The Mw 6.5 San Simeon earthquake struck the central California coast on 22 December 2003 at 19:15:56 UTC (11:15:56 am local time.) The epicenter was located 11 km northeast of the town of San Simeon, and 39 km west-northwest of Paso Robles (Figure 1), as reported by the California Integrated Seismic Network (CISN, the California region of the Advanced National Seismic System [ANSS]). The mainshock nucleated at 35.702°N, 121.108°W and a depth of 7.1 km, and the rupture propagated unilaterally to the southeast. The strong directivity of the rupture resulted in a concentration of damage and aftershock activity to the southeast of the hypocenter. The worst earthquake damage occurred in Paso Robles, where two people died in the collapse of an unreinforced masonry building. The accurate and rapid earthquake information provided in near real-time by CISN/ANSS to the Governor's Office of Emergency Services made it possible to focus emergency response in the source area, although the earthquake was felt from San Francisco to Los Angeles.
The San Simeon earthquake occurred on a reverse fault striking northwest and most likely dipping to the northeast. Although motion along the Pacific-North America plate boundary in California is dominantly strike-slip, there is a small compressional component through central California. Repeated thrust earthquakes such as the San Simeon event accommodate this compression and build the Coast Ranges. Other recent thrust earthquakes in central California include the 1983 Coalinga (M 6.4) and the 1985 Kettleman Hills (M 6.0) earthquakes. Prior earthquakes in the vicinity of the San Simeon event include a M 5-6 earthquake in 1853, a M 5.7 earthquake in 1906, and the ML 6.2 Bryson earthquake of 1952 (Figure 1) (McLaren and Savage, 2001.)
The San Simeon earthquake occurred on a previously unknown blind thrust fault. No surface rupture associated with the earthquake has been identified. A number of roads, including State Highway 46, buckled due to the earthquake, but this deformation appears mainly to be failure of road fill due to ground shaking and not the result of tectonic surface rupture. Extrapolation of the fault plane to the surface would roughly align with the surface trace of the Oceanic Fault, but this is thought to be a vertical strike-slip fault.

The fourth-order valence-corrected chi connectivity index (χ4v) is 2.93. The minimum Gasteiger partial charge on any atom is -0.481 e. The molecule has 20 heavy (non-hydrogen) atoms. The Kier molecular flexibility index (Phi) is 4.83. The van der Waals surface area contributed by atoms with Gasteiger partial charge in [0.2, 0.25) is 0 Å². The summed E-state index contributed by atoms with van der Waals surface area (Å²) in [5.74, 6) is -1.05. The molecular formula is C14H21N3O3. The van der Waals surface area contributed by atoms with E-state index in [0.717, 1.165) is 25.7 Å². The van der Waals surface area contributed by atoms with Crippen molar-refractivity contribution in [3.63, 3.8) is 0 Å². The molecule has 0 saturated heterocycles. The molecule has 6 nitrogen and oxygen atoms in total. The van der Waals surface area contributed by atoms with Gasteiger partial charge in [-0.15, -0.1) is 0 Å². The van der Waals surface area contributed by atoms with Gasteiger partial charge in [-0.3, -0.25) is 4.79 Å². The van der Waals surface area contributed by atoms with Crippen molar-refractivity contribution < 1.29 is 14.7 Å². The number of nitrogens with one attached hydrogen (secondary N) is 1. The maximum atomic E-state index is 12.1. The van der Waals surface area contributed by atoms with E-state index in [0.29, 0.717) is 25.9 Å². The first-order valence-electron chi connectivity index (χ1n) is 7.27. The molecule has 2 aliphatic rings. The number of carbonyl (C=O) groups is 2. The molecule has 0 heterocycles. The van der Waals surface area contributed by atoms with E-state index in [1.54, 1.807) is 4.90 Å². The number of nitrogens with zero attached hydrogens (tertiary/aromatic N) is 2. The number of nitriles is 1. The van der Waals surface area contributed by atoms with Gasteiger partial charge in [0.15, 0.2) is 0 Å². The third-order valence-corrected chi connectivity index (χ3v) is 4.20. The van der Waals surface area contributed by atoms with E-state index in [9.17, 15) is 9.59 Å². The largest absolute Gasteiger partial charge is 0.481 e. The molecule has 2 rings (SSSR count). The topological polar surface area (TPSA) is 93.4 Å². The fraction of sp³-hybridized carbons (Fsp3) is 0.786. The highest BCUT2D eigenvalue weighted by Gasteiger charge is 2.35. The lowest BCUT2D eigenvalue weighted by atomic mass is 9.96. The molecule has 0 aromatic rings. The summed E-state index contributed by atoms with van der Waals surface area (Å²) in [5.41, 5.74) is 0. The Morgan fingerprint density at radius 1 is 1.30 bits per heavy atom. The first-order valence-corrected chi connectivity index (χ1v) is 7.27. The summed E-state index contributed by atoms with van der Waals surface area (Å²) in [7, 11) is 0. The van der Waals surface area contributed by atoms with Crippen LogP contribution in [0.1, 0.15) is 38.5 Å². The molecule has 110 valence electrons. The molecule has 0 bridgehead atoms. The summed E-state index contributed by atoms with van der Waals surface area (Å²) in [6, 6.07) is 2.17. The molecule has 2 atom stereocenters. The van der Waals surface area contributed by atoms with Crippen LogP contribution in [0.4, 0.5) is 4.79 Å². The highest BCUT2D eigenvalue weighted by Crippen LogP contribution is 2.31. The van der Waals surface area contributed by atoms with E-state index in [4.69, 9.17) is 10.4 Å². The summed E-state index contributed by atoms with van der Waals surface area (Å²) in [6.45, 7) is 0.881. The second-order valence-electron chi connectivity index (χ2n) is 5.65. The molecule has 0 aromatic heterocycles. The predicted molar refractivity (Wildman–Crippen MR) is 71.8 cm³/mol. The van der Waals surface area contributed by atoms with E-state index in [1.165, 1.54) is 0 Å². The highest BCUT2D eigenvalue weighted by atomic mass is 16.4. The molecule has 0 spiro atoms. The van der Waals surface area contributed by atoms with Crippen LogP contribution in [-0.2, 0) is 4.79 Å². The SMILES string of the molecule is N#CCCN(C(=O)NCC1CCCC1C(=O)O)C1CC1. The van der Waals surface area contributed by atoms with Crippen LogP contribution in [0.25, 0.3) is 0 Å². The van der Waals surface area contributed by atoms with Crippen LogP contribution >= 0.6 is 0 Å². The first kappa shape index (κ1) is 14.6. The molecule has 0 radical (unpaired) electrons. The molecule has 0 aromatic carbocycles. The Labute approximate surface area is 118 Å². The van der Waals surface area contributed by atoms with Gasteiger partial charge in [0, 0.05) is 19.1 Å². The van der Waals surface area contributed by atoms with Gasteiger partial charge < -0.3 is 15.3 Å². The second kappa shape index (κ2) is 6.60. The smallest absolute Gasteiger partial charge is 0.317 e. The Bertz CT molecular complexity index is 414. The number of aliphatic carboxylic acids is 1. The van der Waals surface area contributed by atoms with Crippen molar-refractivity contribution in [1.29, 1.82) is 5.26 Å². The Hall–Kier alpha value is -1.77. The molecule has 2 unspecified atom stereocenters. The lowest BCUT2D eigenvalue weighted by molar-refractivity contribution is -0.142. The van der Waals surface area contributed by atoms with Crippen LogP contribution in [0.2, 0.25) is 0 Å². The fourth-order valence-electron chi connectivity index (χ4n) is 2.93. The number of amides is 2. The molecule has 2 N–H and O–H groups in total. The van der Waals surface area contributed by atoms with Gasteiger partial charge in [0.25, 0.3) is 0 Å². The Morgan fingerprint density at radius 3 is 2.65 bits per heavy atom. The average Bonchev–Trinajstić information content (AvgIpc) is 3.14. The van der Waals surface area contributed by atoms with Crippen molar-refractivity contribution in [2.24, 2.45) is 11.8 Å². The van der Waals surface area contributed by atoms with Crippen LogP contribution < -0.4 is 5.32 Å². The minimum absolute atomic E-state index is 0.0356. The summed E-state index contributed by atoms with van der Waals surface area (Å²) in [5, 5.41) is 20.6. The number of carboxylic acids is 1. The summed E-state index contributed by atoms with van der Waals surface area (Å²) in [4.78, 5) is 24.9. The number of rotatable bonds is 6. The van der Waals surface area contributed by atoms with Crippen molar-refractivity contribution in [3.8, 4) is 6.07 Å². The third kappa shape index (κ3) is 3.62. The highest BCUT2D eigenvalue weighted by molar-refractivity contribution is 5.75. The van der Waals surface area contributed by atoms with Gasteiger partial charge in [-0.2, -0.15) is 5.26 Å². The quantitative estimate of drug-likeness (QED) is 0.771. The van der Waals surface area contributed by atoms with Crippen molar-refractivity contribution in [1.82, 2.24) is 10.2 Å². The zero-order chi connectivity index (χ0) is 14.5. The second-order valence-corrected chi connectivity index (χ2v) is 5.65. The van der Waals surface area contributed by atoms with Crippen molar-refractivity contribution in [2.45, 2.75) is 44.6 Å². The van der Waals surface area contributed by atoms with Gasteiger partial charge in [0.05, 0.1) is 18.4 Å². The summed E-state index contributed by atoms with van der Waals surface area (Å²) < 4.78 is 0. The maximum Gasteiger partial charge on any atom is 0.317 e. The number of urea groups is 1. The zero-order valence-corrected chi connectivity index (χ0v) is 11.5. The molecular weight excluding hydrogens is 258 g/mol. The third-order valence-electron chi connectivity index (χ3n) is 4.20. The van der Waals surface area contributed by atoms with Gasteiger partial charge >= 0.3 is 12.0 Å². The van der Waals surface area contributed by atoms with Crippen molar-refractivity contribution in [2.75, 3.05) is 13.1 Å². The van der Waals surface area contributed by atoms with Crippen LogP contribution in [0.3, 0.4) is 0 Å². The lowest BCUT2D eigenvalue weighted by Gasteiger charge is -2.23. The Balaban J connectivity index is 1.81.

Two models for the kinematics of the region have previously been proposed. The first is a fault-propagation fold model developed by Namson and Davis (1990) for the Santa Lucia mountains ∼30 km to the southeast of the San Simeon sequence. The mainshock geometry is similar to, although more steeply dipping than, the main blind thrust of this model, implying that this model may be applicable to the San Simeon region as well. The second is the model of McLaren and Savage (2001), in which the region is dominated by strike-slip faulting with shortening on high-angle reverse faults. This model also may be applicable, although the dip of the San Simeon mainshock is shallower than predicted.
The San Simeon earthquake was followed by a vigorous aftershock sequence, with 165 events above M 3 reported by CISN within the first week of the mainshock. Although the event triggered many aftershocks, it did not significantly impact the seismicity rates of other nearby faults such as the San Andreas Fault and the San Simeon-Hosgri fault zone. The only triggered seismicity seems to be a few small events within the mainshock coda at the Geysers geothermal area, north of San Francisco. The San Simeon earthquake did, however, trigger shallow creep on the San Andreas Fault at Parkfield and hydrologic changes in hot springs in Paso Robles.
|Title||Preliminary report on the 22 December 2003, M 6.5 San Simeon, California earthquake|
|Authors||Jeanne L. Hardebeck, John Boatwright, D. Dreger, Rakesh Goel, V. Graizer, Kenneth W. Hudnut, Ji Chen, Lucile M. Jones, John O. Langbein, Jian Lin, Evelyn A. Roeloffs, Robert W. Simpson, K. Stark, Ross S. Stein, John Tinsley|
|Publication Subtype||Journal Article|
|Series Title||Seismological Research Letters|
|Record Source||USGS Publications Warehouse|
|USGS Organization||Earthquake Science Center|